Daily Picture Show

Viewing The Total Solar Eclipse

Millions across the world took to the streets early this morning to relish a rare sight: a total solar eclipse. The moon moved directly between the sun and the Earth for as long as 6 minutes and 39 seconds in some parts, making it the longest such event of the 21st century. And here's an even rarer sight: millions of people wearing dorky glasses.

  • The longest solar eclipse of the 21st century began in India just after dawn Wednesday. Here, Hindu holy men watch through specially designed viewing glasses in Allahabad, India.
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    The longest solar eclipse of the 21st century began in India just after dawn Wednesday. Here, Hindu holy men watch through specially designed viewing glasses in Allahabad, India.
    Rajesh Kumar Singh/AP
  • Children in Shanghai await the solar eclipse with special sunglasses.
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    Children in Shanghai await the solar eclipse with special sunglasses.
    Imaginechina via AP Images
  • Hindu devotees observe a solar eclipse through specially designed viewing glasses as they take holy dips in the Sangam river in Allahabad, India.
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    Hindu devotees observe a solar eclipse through specially designed viewing glasses as they take holy dips in the Sangam river in Allahabad, India.
    Rajesh Kumar Singh/AP
  • A villager looks at the sun through X-ray film in preparation for the eclipse in China's eastern Zhejiang province Tuesday.
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    A villager looks at the sun through X-ray film in preparation for the eclipse in China's eastern Zhejiang province Tuesday.
    Imaginechina via AP
  • A partial solar eclipse as visible from Karachi, Pakistan. Total eclipses happen about twice a year when the moon masses between the Earth and the sun.
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    A partial solar eclipse as visible from Karachi, Pakistan. Total eclipses happen about twice a year when the moon masses between the Earth and the sun.
    Rizwan Tabassum/AFP/Getty
  • Indian schoolchildren hold up protective eye goggles to view a solar eclipse over New Delhi on Wednesday. Only a partial eclipse was visible from the Indian capital.
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    Indian schoolchildren hold up protective eye goggles to view a solar eclipse over New Delhi on Wednesday. Only a partial eclipse was visible from the Indian capital.
    Tengku Bahar/AFP/Getty Images
  • Dozens gather to watch the eclipse in Siliguri in northeast India.
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    Dozens gather to watch the eclipse in Siliguri in northeast India.
    Diptendu Dutta/AFP/Getty Images
  • Villagers in the town of Varanasi, on the banks of the Ganges in India, got one of the best views.
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    Villagers in the town of Varanasi, on the banks of the Ganges in India, got one of the best views.
    Pedro Ugarte/AFP/Getty Images
  • An Indian man gazes up from the village of Taregna.
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    An Indian man gazes up from the village of Taregna.
    Deshakalyan Chowdhury/AFP/Getty Images
  • The beginning of the eclipse as seen in Sipajhar, India. This eclipse lasted more than six minutes in some places.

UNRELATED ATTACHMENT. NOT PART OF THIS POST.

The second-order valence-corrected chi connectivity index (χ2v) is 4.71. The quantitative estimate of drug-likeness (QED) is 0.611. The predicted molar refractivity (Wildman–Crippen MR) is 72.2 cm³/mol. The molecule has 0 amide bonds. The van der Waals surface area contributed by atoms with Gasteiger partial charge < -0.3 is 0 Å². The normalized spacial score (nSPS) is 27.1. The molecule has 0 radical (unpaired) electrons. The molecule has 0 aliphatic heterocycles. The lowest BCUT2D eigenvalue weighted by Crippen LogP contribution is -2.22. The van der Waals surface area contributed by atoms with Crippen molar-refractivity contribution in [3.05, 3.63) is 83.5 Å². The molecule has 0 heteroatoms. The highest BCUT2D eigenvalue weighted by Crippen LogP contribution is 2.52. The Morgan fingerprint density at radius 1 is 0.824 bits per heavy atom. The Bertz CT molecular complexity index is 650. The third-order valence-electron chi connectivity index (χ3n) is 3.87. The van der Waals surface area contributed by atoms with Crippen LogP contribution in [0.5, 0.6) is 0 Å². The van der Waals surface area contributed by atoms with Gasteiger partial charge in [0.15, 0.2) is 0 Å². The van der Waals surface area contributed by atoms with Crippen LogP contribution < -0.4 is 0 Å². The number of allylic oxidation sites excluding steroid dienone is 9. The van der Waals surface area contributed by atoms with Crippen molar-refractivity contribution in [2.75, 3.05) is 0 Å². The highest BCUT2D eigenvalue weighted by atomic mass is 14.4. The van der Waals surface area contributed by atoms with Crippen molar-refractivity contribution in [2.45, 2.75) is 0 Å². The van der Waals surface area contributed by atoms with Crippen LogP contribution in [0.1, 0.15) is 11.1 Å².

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    The beginning of the eclipse as seen in Sipajhar, India. This eclipse lasted more than six minutes in some places.
    Anupam Nath/AP
  • An Indian police officer watches the partial solar eclipse through solar viewing goggles in New Delhi.
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    An Indian police officer watches the partial solar eclipse through solar viewing goggles in New Delhi.
    Prakash Singh/AFP/GEtty Images
  • A dog looks through a pair of special glasses in Kunming in southwest China.
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    A dog looks through a pair of special glasses in Kunming in southwest China.
    Imaginechina via AP Images
  • Indian villagers in Taregna.
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    Indian villagers in Taregna.
    Deshakalyan Chowdhury/AFP/Getty Images
  • A Chinese woman reaches for the sky as she looks at a partial solar eclipse outside the planetarium in Beijing.
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    A Chinese woman reaches for the sky as she looks at a partial solar eclipse outside the planetarium in Beijing.
    Elizabeth Dalziel/AP
  • The sun emerges after a total solar eclipse as seen in Varanasi, India.
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    The sun emerges after a total solar eclipse as seen in Varanasi, India.
    Saurabh Das/AP

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Starting off in India just after dawn, the eclipse was visible throughout parts of Asia before moving over southern Japan and then into the Pacific Ocean. From Hawaii to South America, young and old gathered with their special viewing devices, watching in wonder as the sky turned black. Dogs barked, people cried, cows acted strangely.

Meanwhile, photographers from across the globe gave up their own precious viewing moments and snapped away. Check it out. There won't be a longer eclipse until 2132.

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hide caption The eclipse as seen in the Indian city of Varanasi on Wednesday.

Pedro Ugarte/AFP/Getty Images

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